The future of KPFA radio is now in the hands of its members, who have until September 30 to cast ballots in Local Station Board elections. KPFA and Pacifica Radio have faced many “moments of truth” since progressives defeated a corporate takeover of the network in 1999, but the financial challenges and internal infighting have never been worse. On one side is the Save KPFA slate of candidates, who believe the station should be the voice of the entire progressive community, and must expand listenership to help broaden the progressive base. This slate is opposed by the Independents for Community Radio (the “Independents”), who believe the station should primarily speak to its core base – prioritizing “wildly unpopular perspectives that could never get on the air anywhere else.” A victory by the Independents will likely usher in massive downsizing at KPFA, eliminating popular programming and replacing the current paid, unionized on-air staff with all volunteers.
Since my story last March about the growing crisis at KPFA and Pacifica, the situation has worsened. KPFA’s unionized radio staff is facing continued attacks from those favoring an all-volunteer station – leading a large contingent of prominent progressive and labor activists including Norman Solomon, NUHW leader Sal Rosselli, Dr. Carlos Munoz, and Pratap Chatterjee to publicly endorse the SaveKPFA slate (I am among the slate’s many endorsers).
The reason so many activists have decided to go public supporting a KPFA Local Station Board candidates slate is that the radio’s network ability to broaden the progressive movement is at stake. The two leading slates offer a choice between a vision of a professional operation that seeks to expand public exposure to progressive campaigns and ideas – and one that prefers to “speak to the choir,” believing that KPFA’s and Pacifica’s mission is to give voice to stories and ideas regardless of their broader interest.
Independents Misread KPFA’s Legacy
Tracy Rosenberg, a candidate of the Independents who has written extensively on the dispute, recently wrote a piece for the Berkeley Daily Planet that reflects her (and perhaps others) profound misunderstanding of KPFA’s historic legacy.
According to Rosenberg, the Independents are the true heirs of Pacifica founder Lew Hill’s vision for KPFA. Noting that Hill was a “World War II pacifist who went to jail rather than fight in ‘The Good War,’” she argues that “he founded this place particularly and specifically to broadcast wildly unpopular perspectives that could never get on the air anywhere else.”
Rosenberg is partially right; Hill did promote perspectives out of the mainstream of the time. But what Rosenberg overlooks is that Hill sought to include a wide spectrum of views – rather than allow the sectarian left to monopolize coverage, which Rosenberg and her allies prefer.
Reviewing some old KPFA program guides (known as the Folio) from the 1960’s, I was surprised how much of the programming was devoted to classical music. There was a regular show on Israel hosted by a staffer from the University of Judaism in Los Angeles, and many speeches and addresses from academic conferences. KPFA also regularly broadcast melodramas, such as Sophocles and Homer.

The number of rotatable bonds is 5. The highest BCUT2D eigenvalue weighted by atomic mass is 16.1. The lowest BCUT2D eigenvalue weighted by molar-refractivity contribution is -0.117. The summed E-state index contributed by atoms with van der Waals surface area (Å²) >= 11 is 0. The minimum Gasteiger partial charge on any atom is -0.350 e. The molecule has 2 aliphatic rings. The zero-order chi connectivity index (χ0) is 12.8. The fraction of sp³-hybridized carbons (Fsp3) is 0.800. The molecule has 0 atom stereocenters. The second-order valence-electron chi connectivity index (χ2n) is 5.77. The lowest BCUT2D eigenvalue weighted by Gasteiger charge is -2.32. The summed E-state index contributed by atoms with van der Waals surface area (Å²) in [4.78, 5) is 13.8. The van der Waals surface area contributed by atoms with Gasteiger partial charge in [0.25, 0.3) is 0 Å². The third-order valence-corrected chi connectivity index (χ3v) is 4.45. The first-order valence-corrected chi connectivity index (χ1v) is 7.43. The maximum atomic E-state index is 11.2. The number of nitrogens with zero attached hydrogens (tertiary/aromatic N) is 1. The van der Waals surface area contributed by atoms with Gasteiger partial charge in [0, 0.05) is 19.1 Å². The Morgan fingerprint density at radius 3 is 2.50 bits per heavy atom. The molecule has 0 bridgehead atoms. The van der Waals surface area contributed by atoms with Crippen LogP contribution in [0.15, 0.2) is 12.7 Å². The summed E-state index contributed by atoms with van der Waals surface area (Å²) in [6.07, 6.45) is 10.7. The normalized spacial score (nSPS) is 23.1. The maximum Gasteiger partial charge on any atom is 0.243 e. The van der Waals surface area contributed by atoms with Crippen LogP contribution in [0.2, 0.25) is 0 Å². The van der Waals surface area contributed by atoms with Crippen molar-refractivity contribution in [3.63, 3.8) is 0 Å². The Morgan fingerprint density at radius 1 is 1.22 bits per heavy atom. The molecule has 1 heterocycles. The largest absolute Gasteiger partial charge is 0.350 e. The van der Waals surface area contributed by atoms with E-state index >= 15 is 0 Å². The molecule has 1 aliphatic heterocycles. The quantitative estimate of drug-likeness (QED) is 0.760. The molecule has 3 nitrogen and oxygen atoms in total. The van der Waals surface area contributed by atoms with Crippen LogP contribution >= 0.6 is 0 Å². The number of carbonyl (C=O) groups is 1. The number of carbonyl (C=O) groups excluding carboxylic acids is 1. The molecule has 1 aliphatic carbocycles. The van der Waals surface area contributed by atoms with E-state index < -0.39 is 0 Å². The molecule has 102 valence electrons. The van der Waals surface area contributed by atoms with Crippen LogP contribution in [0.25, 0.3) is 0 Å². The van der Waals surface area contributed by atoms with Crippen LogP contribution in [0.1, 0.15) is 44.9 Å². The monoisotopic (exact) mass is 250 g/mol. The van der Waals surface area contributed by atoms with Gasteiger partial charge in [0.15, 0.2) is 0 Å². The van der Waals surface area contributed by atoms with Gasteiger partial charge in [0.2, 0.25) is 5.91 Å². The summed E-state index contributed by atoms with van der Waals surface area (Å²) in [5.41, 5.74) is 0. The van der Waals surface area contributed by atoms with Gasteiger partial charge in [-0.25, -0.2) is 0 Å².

Far from being a radio station run by and for the sectarian left, Lew Hill’s KPFA even had Republican Caspar Weinberger (who went on to serve in the cabinets of Nixon and Reagan) on the air. Hill wanted KPFA run as a staff collective, and would never have supported Rosenberg’s goal of putting listeners – rather than radio professionals – in charge of programming.
Rosenberg is the Director of Media Alliance, and has used that position to advance her agenda at KPFA, often without disclosing her personal interests. For example, she recently wrote a Huffington Post article that attacked the Save KPFA slate without disclosing her own candidacy on a rival slate; that seems odd for someone who runs an organization focusing on media ethics.
Rosenberg is openly critical of many staff, and even worked behind the scenes to recall Board member Bonnie Simmons, host of the popular Bonnie Simmons Show on Thursday nights. Simmons is a leader in promoting Bay Area musicians, and from her days as program director of KSAN in its 1970’s heyday to her present role at the Bill Graham Foundation and with Hardly Strictly Bluegrass, she is one of the music industry’s most respected members.
Sadly, Rosenberg’s attacks on Simmons are symptomatic of her misguided perspective on the station.
Members Must Vote
If it’s so obvious that the progressive community is better served by the SaveKPFA slate, than why did the Independents narrowly win the last election and could also prevail now?
The answer is twofold.
First, interpretations of election rules have distorted voting for the staff positions on the Board. For example, each individual member of a large collective that works together on a show that may run for just a half hour a month gets equal voting rights with a full-time staff person. This occurred with the show Pushing Limits, whose half hour shows runs twice a month, and is on air for only around an hour a month, and yet was awarded 10-12 voting collective members.
Second, and more importantly, a large number of KPFA members do not vote.
People financially support KPFA, because they like what they hear on the radio. Most want nothing to do with governance, and do not return the local station ballots.
The result is that only 14 % of members, a little under 3000, voted in the last election. And as the right-wing proved in the 1994 mid-term elections and hope to prove again this November, when only a small, unrepresentative minority votes, the majority will can be frustrated.
Randy Shaw is the Editor of Beyond Chron and has publicly endorsed the SaveKPFA slate.Filed under: Archive